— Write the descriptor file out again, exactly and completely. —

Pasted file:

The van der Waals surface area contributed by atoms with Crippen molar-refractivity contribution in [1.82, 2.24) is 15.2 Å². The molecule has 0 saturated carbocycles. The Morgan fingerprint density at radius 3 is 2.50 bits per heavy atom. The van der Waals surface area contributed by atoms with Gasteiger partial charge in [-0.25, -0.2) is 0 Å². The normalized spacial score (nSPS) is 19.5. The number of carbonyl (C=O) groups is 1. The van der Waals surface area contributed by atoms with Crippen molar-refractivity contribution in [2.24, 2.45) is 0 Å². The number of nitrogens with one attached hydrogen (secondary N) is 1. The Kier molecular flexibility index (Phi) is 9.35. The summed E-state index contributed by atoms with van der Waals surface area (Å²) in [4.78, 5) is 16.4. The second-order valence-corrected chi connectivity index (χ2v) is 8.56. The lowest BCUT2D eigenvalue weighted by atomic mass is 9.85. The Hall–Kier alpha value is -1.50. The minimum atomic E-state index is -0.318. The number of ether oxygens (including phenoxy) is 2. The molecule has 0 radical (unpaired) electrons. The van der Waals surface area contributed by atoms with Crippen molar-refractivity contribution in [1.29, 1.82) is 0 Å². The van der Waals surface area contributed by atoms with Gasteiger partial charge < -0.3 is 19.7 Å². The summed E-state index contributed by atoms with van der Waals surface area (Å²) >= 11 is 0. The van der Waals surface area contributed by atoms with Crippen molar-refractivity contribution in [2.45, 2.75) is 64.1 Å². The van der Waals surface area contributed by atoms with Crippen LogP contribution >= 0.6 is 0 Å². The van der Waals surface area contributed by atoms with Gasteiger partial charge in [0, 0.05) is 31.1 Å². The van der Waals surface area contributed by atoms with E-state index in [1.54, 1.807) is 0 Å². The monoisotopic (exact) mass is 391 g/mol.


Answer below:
The van der Waals surface area contributed by atoms with Crippen molar-refractivity contribution in [1.82, 2.24) is 15.2 Å². The molecule has 0 saturated carbocycles. The Morgan fingerprint density at radius 3 is 2.50 bits per heavy atom. The van der Waals surface area contributed by atoms with Gasteiger partial charge in [-0.25, -0.2) is 0 Å². The normalized spacial score (nSPS) is 19.5. The number of carbonyl (C=O) groups is 1. The van der Waals surface area contributed by atoms with Crippen molar-refractivity contribution in [2.24, 2.45) is 0 Å². The number of nitrogens with one attached hydrogen (secondary N) is 1. The Kier molecular flexibility index (Phi) is 9.35. The summed E-state index contributed by atoms with van der Waals surface area (Å²) in [4.78, 5) is 16.4. The second-order valence-corrected chi connectivity index (χ2v) is 8.56. The lowest BCUT2D eigenvalue weighted by atomic mass is 9.85. The Hall–Kier alpha value is -1.50. The minimum atomic E-state index is -0.318. The number of ether oxygens (including phenoxy) is 2. The molecule has 0 radical (unpaired) electrons. The van der Waals surface area contributed by atoms with Crippen molar-refractivity contribution in [1.29, 1.82) is 0 Å². The van der Waals surface area contributed by atoms with Gasteiger partial charge < -0.3 is 19.7 Å². The summed E-state index contributed by atoms with van der Waals surface area (Å²) >= 11 is 0. The van der Waals surface area contributed by atoms with Crippen molar-refractivity contribution in [2.45, 2.75) is 64.1 Å². The van der Waals surface area contributed by atoms with Crippen LogP contribution >= 0.6 is 0 Å². The van der Waals surface area contributed by atoms with Gasteiger partial charge in [0, 0.05) is 31.1 Å². The van der Waals surface area contributed by atoms with E-state index in [1.54, 1.807) is 0 Å². The monoisotopic (exact) mass is 391 g/mol.